The Province has released a three page draft of its recommendation on the future of the Columbia River Treaty – to continue the Treaty and seek improvements within the existing Treaty framework.

In November 2011, the province initiated a Columbia River Treaty Review process to evaluate future decision options, including possible continuation, amendment or termination of the Treaty. The Treaty has no expiry date, but certain aspects of the Treaty change in 2024, and both Canada and the US can terminate the Treaty after 2024, with a minimum of 10 years notice.

Over the past two years the Treaty Review Team has heard from a wide variety of residents and stakeholders regarding the future of the Treaty, and has worked with elected officials in the Columbia Basin through the Columbia River Treaty Local Governments’ Committee. The Committee’s primary role is to advocate for local residents and to make recommendations on the future of the Treaty to the provincial review team and Ministers, but they have also provided an extensive list of issues related to dam and reservoir operations in the Canadian portion of the Columbia Basin. The Province and BC Hydro have committed to exploring and working with Basin communities on a number of these issues.

The Treaty Review Team has also been consulting on a government-to-government basis with potentially affected First Nations with the objective of avoiding further impacts to aboriginal rights and title, and exploring other interests for First Nations and how they may be addressed.

According to a press release from the province, the draft recommendation follows a recent trip to Washington D.C. by Premier Christy Clark where she advocated for treaty improvements in B.C. during a series of meetings with senior leadership in the United States Congress. The Columbia River Treaty Review Team is also continuing to engage U.S. parties to explain B.C.’s perspectives.

Along with the draft recommendation is a list of 14 principles that the province says underlie the draft recommendation, and will guide the province in any discussions, and any changes that the province may pursue. These include consideration of flood control, hydropower generation, ecosystems, climate change, compensation for ongoing impacts to BC and the full range of benefits to the US. The principles also note that the Province and BC Hydro will continue to engage First Nations and affected communities throughout any negotiation process, and will address issues not related to the Treaty through other programs. Of note, one of the principles is that restoration of salmon into the Columbia River is not a Treaty issue, since the Grand Coulee Dam in the US stopped salmon migration in 1938, 28 years prior to the ratification of the Treaty. If feasible, restoration of fish passage and habitat should be the responsibility of each country regarding their respective infrastructure.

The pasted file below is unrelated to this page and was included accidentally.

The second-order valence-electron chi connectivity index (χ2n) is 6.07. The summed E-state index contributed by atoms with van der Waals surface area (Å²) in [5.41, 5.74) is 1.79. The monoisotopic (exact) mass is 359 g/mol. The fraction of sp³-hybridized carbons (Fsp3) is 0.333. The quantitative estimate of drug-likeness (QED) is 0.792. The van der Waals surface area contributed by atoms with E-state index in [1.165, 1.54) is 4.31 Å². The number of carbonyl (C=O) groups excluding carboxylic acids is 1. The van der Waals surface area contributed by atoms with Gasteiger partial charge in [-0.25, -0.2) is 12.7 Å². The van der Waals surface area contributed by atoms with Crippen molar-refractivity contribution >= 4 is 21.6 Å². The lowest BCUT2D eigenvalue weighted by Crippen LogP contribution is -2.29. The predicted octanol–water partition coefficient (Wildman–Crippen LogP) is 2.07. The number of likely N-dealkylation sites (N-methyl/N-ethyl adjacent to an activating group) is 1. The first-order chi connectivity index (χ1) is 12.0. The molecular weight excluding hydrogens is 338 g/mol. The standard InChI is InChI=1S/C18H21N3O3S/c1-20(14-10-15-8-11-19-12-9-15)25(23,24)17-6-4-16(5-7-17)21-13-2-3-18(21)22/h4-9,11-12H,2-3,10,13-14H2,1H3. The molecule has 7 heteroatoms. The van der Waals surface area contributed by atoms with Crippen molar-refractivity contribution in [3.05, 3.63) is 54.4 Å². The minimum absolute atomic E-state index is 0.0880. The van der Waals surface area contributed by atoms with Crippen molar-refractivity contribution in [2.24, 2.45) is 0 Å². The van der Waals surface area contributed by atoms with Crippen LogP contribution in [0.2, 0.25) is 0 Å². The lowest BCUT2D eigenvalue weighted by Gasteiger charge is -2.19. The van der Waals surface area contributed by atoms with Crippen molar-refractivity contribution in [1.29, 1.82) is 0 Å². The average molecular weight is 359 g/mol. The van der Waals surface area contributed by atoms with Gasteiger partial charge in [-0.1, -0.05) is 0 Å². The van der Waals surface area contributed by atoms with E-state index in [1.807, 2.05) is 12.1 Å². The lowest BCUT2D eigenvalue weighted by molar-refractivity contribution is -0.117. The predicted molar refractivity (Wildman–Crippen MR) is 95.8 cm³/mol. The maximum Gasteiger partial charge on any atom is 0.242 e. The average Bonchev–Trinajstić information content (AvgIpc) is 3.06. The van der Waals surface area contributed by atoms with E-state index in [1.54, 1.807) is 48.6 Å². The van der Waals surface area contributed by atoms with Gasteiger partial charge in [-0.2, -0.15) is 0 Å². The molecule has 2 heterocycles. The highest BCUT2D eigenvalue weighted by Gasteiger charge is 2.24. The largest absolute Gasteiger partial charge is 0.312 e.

Province has also released a 45 page draft report on its public consultation process and will hold additional community meetings in early November. The Province is seeking further feedback on its consultation process and on its recommendation until Nov. 20, 2013. After that, the Columbia River Treaty Review Team will prepare its final recommendation to Cabinet.

You can review the reports and provide feedback at, or attend one of the community workshops, including Thursday Nov. 14 at the Valemount Village Office.

Both B.C.’s treaty review team and the U.S. Entity (Bonneville Power Administration and the US Army Corps of Engineers) are expected to make final recommendations to their respective governments in December.

By Korie Marshall